There’s nothing to beat a homegrown tomato freshly picked from the vine. And there are so many different types ranging from the mini cherry tomatoes to the monster beefcake varieties. And they don’t have to be red, although I have never been too keen on the black ones. There is an art in growing tomatoes successfully and these sixteen tips come from an article by Margaret Roach which I found on her A Way To Garden website.
FROM THE FIRST SEED SOWN to the last fruit stashed in the freezer, homegrown tomatoes are a labor of love. Whether it?s tomato-sowing time (as it is April 15ish in my Northeastern Zone 5B), or maybe already transplanting time in yours, it?s a good moment to review what goes into tomato-growing success.
Don?t worry: There won?t be a quiz at the end, where instead you can also share any tomato wisdoms of your own for our collective benefit.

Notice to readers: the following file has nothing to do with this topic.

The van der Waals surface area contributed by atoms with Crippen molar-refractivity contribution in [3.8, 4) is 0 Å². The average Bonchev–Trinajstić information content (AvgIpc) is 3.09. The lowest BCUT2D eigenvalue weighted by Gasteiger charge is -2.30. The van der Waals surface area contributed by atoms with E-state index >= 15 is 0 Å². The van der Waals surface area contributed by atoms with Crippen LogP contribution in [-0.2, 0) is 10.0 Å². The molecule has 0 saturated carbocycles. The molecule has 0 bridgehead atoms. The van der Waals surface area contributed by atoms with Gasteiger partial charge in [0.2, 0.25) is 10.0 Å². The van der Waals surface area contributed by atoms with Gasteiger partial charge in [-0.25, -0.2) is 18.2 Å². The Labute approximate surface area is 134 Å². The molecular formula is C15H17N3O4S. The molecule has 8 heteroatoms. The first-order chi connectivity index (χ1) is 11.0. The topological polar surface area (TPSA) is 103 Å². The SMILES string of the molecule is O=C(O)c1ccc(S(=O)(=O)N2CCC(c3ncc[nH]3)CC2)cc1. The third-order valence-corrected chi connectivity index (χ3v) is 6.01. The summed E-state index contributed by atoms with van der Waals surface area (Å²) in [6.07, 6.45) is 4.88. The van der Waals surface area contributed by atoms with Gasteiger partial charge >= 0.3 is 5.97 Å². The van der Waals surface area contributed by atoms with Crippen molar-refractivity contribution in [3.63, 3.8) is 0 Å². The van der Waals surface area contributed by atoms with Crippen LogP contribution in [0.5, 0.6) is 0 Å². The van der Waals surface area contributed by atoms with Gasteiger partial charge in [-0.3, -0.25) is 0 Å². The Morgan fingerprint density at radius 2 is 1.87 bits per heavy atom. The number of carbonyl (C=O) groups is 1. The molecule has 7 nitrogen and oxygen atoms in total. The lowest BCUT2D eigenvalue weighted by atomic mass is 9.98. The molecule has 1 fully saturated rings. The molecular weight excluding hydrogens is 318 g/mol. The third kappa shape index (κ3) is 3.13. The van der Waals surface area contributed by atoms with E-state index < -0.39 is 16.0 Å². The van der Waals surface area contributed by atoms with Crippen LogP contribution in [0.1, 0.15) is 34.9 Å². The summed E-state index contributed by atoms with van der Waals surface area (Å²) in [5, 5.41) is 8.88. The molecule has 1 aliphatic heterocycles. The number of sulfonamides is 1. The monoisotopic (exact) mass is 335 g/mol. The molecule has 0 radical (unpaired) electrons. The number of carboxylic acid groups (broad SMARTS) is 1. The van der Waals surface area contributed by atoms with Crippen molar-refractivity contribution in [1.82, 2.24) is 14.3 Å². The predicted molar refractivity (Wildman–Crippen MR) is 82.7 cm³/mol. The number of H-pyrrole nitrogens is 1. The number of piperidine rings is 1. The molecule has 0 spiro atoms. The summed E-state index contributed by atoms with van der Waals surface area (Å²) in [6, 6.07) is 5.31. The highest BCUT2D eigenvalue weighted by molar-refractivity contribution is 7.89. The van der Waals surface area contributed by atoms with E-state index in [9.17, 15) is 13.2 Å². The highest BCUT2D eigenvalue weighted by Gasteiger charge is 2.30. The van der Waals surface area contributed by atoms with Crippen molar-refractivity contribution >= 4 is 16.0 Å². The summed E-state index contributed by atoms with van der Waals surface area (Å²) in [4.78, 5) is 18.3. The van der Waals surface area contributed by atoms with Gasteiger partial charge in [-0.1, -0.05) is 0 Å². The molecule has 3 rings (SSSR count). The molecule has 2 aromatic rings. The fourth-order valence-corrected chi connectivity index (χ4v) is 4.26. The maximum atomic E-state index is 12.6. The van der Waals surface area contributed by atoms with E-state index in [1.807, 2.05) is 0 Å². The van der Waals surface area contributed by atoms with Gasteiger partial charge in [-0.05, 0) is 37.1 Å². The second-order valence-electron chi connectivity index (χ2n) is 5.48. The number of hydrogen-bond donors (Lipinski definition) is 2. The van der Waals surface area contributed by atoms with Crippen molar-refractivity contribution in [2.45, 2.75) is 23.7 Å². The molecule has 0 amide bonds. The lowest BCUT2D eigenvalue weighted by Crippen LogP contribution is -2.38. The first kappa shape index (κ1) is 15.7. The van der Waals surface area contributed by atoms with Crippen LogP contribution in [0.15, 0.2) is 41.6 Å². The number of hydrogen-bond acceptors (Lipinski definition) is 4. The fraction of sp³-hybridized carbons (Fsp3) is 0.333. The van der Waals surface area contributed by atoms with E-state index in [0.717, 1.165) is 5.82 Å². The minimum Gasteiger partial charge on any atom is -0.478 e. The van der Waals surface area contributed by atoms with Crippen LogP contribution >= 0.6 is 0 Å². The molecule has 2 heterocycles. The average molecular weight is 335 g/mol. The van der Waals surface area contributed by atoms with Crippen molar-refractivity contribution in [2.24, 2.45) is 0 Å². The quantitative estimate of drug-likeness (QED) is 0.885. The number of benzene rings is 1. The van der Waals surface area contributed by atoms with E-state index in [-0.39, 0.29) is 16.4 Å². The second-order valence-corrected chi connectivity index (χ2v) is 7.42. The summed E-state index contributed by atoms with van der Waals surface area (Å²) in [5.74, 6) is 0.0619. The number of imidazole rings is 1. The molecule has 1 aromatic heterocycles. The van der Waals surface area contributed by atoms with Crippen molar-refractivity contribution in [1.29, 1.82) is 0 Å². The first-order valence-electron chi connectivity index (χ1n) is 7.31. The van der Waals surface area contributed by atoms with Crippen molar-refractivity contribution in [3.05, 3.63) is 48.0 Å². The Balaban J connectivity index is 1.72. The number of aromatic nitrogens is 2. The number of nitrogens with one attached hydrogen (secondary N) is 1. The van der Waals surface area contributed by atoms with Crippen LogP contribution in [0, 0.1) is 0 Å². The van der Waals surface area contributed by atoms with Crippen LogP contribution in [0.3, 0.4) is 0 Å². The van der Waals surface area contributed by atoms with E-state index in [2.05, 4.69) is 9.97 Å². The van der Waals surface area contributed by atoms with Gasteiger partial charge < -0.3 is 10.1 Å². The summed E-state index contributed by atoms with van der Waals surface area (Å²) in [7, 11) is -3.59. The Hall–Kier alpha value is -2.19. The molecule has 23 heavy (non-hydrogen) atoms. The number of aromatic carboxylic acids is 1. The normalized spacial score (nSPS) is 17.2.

my 16 bits of tomato wisdom
1. Start with a homegrown seedling (grow it like this) or a locally raised one?not a big-box-store seedling that may have been shipped in from warmer zones, where more tomato diseases are endemic and overwinter. (That logic isn?t tomato-specific; I buy local seedlings or grow my own everything?especially that basil I hope to have at tomato-harvest time. Plants from far away can be vectors for disease.)
2. Getting great flavor out of a tomato is part nature, part nurture?meaning the genetics of the seed you start with, and the way you grow it both factor into what is probably a 60-40 equation. Choosing a Florida-bred variety for your New Hampshire garden will never let you hit the sweet(est) spot. Here?s why, and how to push for a perfect flavor score.
3. Growing a mix of both hybrids and open-pollinated types (including older heirlooms and newer non-hybrid varieties) may offer you the best overall insurance policy against failure. Whichever varieties you choose, read up on them first, and select not just by a pretty photo or extravagant flavor claims, but also for traits like regional adaptation, disease resistance, and days to harvest (so it?s a realistic match for your season?s length).
Go to the next page to read more tomato tips